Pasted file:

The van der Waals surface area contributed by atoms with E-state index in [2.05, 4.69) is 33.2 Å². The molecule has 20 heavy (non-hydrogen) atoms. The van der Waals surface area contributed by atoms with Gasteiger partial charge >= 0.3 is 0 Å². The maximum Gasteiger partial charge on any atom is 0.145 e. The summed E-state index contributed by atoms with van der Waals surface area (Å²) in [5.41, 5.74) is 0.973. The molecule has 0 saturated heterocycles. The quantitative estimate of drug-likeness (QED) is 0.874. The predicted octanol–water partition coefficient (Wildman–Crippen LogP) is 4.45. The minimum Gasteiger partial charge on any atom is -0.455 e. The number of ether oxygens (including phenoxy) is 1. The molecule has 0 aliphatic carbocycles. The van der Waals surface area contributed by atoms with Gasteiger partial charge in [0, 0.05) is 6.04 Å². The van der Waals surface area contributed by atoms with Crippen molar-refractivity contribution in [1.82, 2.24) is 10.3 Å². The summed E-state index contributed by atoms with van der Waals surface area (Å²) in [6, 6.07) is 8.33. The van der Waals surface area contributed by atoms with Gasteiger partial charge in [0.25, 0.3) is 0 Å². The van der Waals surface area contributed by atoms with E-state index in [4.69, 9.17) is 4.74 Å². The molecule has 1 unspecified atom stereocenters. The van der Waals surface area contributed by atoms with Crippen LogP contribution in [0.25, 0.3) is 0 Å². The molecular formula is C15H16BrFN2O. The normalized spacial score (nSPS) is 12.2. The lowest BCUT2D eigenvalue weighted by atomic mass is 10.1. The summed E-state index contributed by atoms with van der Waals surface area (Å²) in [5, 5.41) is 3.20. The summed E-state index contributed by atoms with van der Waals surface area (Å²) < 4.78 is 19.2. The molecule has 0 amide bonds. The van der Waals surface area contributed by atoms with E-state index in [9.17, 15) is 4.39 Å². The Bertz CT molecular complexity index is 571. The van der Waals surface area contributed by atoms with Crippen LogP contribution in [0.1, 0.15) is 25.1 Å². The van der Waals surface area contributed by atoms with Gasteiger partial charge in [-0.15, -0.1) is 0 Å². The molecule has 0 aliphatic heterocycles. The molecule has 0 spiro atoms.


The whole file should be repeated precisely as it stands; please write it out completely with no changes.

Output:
The van der Waals surface area contributed by atoms with E-state index in [2.05, 4.69) is 33.2 Å². The molecule has 20 heavy (non-hydrogen) atoms. The van der Waals surface area contributed by atoms with Gasteiger partial charge >= 0.3 is 0 Å². The maximum Gasteiger partial charge on any atom is 0.145 e. The summed E-state index contributed by atoms with van der Waals surface area (Å²) in [5.41, 5.74) is 0.973. The molecule has 0 saturated heterocycles. The quantitative estimate of drug-likeness (QED) is 0.874. The predicted octanol–water partition coefficient (Wildman–Crippen LogP) is 4.45. The minimum Gasteiger partial charge on any atom is -0.455 e. The number of ether oxygens (including phenoxy) is 1. The molecule has 0 aliphatic carbocycles. The van der Waals surface area contributed by atoms with Gasteiger partial charge in [0, 0.05) is 6.04 Å². The van der Waals surface area contributed by atoms with Crippen molar-refractivity contribution in [1.82, 2.24) is 10.3 Å². The summed E-state index contributed by atoms with van der Waals surface area (Å²) in [6, 6.07) is 8.33. The van der Waals surface area contributed by atoms with Gasteiger partial charge in [0.25, 0.3) is 0 Å². The van der Waals surface area contributed by atoms with E-state index in [4.69, 9.17) is 4.74 Å². The molecule has 1 unspecified atom stereocenters. The van der Waals surface area contributed by atoms with Crippen LogP contribution in [0.25, 0.3) is 0 Å². The molecular formula is C15H16BrFN2O. The normalized spacial score (nSPS) is 12.2. The lowest BCUT2D eigenvalue weighted by atomic mass is 10.1. The summed E-state index contributed by atoms with van der Waals surface area (Å²) in [5, 5.41) is 3.20. The summed E-state index contributed by atoms with van der Waals surface area (Å²) < 4.78 is 19.2. The molecule has 0 amide bonds. The van der Waals surface area contributed by atoms with E-state index in [9.17, 15) is 4.39 Å². The Bertz CT molecular complexity index is 571. The van der Waals surface area contributed by atoms with Crippen LogP contribution in [0.1, 0.15) is 25.1 Å². The van der Waals surface area contributed by atoms with Gasteiger partial charge in [-0.15, -0.1) is 0 Å². The molecule has 0 aliphatic heterocycles. The molecule has 0 spiro atoms.